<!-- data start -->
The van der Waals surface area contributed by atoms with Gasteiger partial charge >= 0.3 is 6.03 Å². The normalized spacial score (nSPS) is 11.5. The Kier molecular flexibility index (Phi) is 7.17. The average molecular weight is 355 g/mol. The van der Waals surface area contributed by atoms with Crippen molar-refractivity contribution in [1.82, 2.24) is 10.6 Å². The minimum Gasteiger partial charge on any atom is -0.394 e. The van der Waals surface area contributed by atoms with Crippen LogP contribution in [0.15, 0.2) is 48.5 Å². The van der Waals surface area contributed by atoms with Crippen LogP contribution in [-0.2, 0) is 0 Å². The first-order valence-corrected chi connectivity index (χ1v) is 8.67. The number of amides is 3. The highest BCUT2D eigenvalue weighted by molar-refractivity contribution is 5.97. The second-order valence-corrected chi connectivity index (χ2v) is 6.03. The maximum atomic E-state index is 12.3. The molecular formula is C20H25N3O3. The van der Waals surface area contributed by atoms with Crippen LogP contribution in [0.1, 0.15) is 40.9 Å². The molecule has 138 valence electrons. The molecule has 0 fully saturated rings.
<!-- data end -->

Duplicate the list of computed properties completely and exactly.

The van der Waals surface area contributed by atoms with Gasteiger partial charge >= 0.3 is 6.03 Å². The normalized spacial score (nSPS) is 11.5. The Kier molecular flexibility index (Phi) is 7.17. The average molecular weight is 355 g/mol. The van der Waals surface area contributed by atoms with Crippen molar-refractivity contribution in [1.82, 2.24) is 10.6 Å². The minimum Gasteiger partial charge on any atom is -0.394 e. The van der Waals surface area contributed by atoms with Crippen LogP contribution in [0.15, 0.2) is 48.5 Å². The van der Waals surface area contributed by atoms with Crippen LogP contribution in [-0.2, 0) is 0 Å². The first-order valence-corrected chi connectivity index (χ1v) is 8.67. The number of amides is 3. The highest BCUT2D eigenvalue weighted by molar-refractivity contribution is 5.97. The second-order valence-corrected chi connectivity index (χ2v) is 6.03. The maximum atomic E-state index is 12.3. The molecular formula is C20H25N3O3. The van der Waals surface area contributed by atoms with Crippen LogP contribution in [0.1, 0.15) is 40.9 Å². The molecule has 138 valence electrons. The molecule has 0 fully saturated rings.